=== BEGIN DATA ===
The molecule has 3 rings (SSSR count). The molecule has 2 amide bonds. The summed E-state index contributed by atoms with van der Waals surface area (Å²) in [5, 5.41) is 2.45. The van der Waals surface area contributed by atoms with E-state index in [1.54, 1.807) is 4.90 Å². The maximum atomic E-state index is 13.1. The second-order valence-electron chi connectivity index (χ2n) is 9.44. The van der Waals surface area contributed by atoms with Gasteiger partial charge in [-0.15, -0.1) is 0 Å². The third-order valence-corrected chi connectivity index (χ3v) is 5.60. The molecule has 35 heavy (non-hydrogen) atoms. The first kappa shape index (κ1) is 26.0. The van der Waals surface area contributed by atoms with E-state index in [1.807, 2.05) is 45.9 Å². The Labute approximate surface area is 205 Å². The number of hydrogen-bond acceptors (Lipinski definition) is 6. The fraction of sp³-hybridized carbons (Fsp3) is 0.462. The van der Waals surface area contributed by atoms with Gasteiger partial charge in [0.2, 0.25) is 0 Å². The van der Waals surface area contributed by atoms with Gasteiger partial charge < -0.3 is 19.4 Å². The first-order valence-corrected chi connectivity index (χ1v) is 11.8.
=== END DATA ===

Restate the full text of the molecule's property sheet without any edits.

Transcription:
The molecule has 3 rings (SSSR count). The molecule has 2 amide bonds. The summed E-state index contributed by atoms with van der Waals surface area (Å²) in [5, 5.41) is 2.45. The van der Waals surface area contributed by atoms with E-state index in [1.54, 1.807) is 4.90 Å². The maximum atomic E-state index is 13.1. The second-order valence-electron chi connectivity index (χ2n) is 9.44. The van der Waals surface area contributed by atoms with Gasteiger partial charge in [-0.15, -0.1) is 0 Å². The third-order valence-corrected chi connectivity index (χ3v) is 5.60. The molecule has 35 heavy (non-hydrogen) atoms. The first kappa shape index (κ1) is 26.0. The van der Waals surface area contributed by atoms with E-state index in [1.807, 2.05) is 45.9 Å². The Labute approximate surface area is 205 Å². The number of hydrogen-bond acceptors (Lipinski definition) is 6. The fraction of sp³-hybridized carbons (Fsp3) is 0.462. The van der Waals surface area contributed by atoms with Gasteiger partial charge in [0.2, 0.25) is 0 Å². The van der Waals surface area contributed by atoms with Gasteiger partial charge < -0.3 is 19.4 Å². The first-order valence-corrected chi connectivity index (χ1v) is 11.8.